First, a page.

Waggoner advises that people experiencing mental health problems should not induce lucid dreams in case they find the content overwhelming.

Some possible negative effects of lucid dreaming include:

  • poor sleep quality, resulting in fatigue and irritability
  • confusion
  • dissociation
  • subclinical psychosis
  • blurred lines between dreaming and reality

Love cautions that “while lucid dreaming holds promise as a therapeutic tool, far more scientific research is needed.”

A 2020 review of lucid dreaming literature suggested more research is needed into potential risks.

Some research suggested lucid dreamers may experience sleepiness in the waking state when using reality testing techniques, and some arousal or wakefulness may pervade their dream state while lucid dreaming.

According to the review, more research is needed into the relationship between lucid dreaming and “sleep-wake psychological boundaries,” noting that lucid dreaming may be risky for psychologically vulnerable individuals.

A 2018 longitudinal study of 187 self-reporting undergraduate students cautioned that deliberate lucid dreaming induction can blur the lines between reality and dreams, increasing symptoms of “dissociation and schizotypy.”

While wish fulfillment and altered consciousness without the use of substances might sound safe and fun, those exploring induction techniques need to know that lucid dreaming can have unwanted consequences.

This same study found that lucid dream frequency didn’t correspond to psychopathology and lucid dream intensity.

However, positive lucid dream emotions were “inversely associated with several psychopathological symptoms.”

This means that lucid dreaming can’t be considered innately positive or negative. Researchers say its value depends on characteristics of lucidity and mental stability, all of which warrants further research.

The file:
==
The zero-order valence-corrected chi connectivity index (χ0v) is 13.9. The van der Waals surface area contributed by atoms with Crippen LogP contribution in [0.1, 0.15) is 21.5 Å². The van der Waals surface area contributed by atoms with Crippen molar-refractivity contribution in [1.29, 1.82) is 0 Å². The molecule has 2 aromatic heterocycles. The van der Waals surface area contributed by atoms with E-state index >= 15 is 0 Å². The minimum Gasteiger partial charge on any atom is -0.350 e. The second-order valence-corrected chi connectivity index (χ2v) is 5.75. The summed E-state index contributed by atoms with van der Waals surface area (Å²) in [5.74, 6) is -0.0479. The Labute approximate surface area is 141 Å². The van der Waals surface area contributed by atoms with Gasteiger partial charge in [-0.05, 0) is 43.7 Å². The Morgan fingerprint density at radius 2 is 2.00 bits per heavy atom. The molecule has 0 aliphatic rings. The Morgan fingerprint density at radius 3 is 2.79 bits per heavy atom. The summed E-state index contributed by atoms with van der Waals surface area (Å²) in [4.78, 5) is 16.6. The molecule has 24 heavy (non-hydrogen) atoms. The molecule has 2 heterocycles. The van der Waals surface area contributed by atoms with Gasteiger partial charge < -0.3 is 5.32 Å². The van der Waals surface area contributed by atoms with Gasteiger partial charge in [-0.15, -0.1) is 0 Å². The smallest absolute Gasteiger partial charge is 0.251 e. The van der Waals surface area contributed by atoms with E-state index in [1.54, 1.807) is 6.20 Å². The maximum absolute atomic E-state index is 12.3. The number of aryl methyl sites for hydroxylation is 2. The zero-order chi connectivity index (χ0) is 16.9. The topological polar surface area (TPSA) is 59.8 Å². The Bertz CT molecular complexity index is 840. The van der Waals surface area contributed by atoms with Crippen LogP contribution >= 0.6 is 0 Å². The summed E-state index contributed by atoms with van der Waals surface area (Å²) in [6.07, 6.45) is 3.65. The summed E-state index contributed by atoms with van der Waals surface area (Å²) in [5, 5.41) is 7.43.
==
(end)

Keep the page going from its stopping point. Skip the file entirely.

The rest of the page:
It’s important to keep the potential risks of lucid dreaming in mind. However, if you want to give it a try, there are ways to increase your chances of having a lucid dream.

Here are the main methods to induce a lucid dream:

  • reality checks throughout the day
  • waking up mid-sleep cycle
  • mnemonic induction, or remembering a detail from a previous dream

Reality checks

This method involves periodically looking at a familiar sight, like your hands or a clock, to check whether you’re dreaming.

If you’ve got an unexpected number of fingers or the clock reads 99:00, it’s time to ask, “Am I dreaming?”

Reality checks while awake may train the mind to become aware of discrepancies while dreaming.

Wake back to bed

To use this method, set an alarm for 5 hours after bedtime. Wake up and do an activity requiring alertness for 30 minutes, like writing, making tea, or taking a walk.

When you re-enter REM sleep, you may be more likely to have a lucid dream.

Mnemonic induction of lucid dreams (MILD)

The MILD technique involves contemplating something strange in a remembered dream, then setting an intention to return to it.

Hold it in your mind’s eye as you fall asleep, and you may pop right back into your dream where you left off.